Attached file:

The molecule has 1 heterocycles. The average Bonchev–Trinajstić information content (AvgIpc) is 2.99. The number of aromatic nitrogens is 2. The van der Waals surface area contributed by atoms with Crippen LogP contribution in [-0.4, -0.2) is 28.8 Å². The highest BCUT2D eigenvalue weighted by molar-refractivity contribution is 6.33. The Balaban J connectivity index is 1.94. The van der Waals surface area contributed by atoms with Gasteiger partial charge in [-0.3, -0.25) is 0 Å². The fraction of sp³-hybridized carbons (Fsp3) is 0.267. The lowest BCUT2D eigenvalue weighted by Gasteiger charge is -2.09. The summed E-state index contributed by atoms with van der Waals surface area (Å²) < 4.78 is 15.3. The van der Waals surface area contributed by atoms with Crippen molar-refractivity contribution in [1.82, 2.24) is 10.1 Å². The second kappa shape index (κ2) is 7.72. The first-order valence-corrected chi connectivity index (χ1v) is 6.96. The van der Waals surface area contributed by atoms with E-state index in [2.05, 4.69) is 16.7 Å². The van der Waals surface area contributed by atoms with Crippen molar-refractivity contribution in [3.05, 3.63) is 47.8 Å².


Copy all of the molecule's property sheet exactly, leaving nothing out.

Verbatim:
The molecule has 1 heterocycles. The average Bonchev–Trinajstić information content (AvgIpc) is 2.99. The number of aromatic nitrogens is 2. The van der Waals surface area contributed by atoms with Crippen LogP contribution in [-0.4, -0.2) is 28.8 Å². The highest BCUT2D eigenvalue weighted by molar-refractivity contribution is 6.33. The Balaban J connectivity index is 1.94. The van der Waals surface area contributed by atoms with Gasteiger partial charge in [-0.3, -0.25) is 0 Å². The fraction of sp³-hybridized carbons (Fsp3) is 0.267. The lowest BCUT2D eigenvalue weighted by Gasteiger charge is -2.09. The summed E-state index contributed by atoms with van der Waals surface area (Å²) < 4.78 is 15.3. The van der Waals surface area contributed by atoms with Crippen molar-refractivity contribution in [1.82, 2.24) is 10.1 Å². The second kappa shape index (κ2) is 7.72. The first-order valence-corrected chi connectivity index (χ1v) is 6.96. The van der Waals surface area contributed by atoms with E-state index in [2.05, 4.69) is 16.7 Å². The van der Waals surface area contributed by atoms with Crippen molar-refractivity contribution in [3.05, 3.63) is 47.8 Å².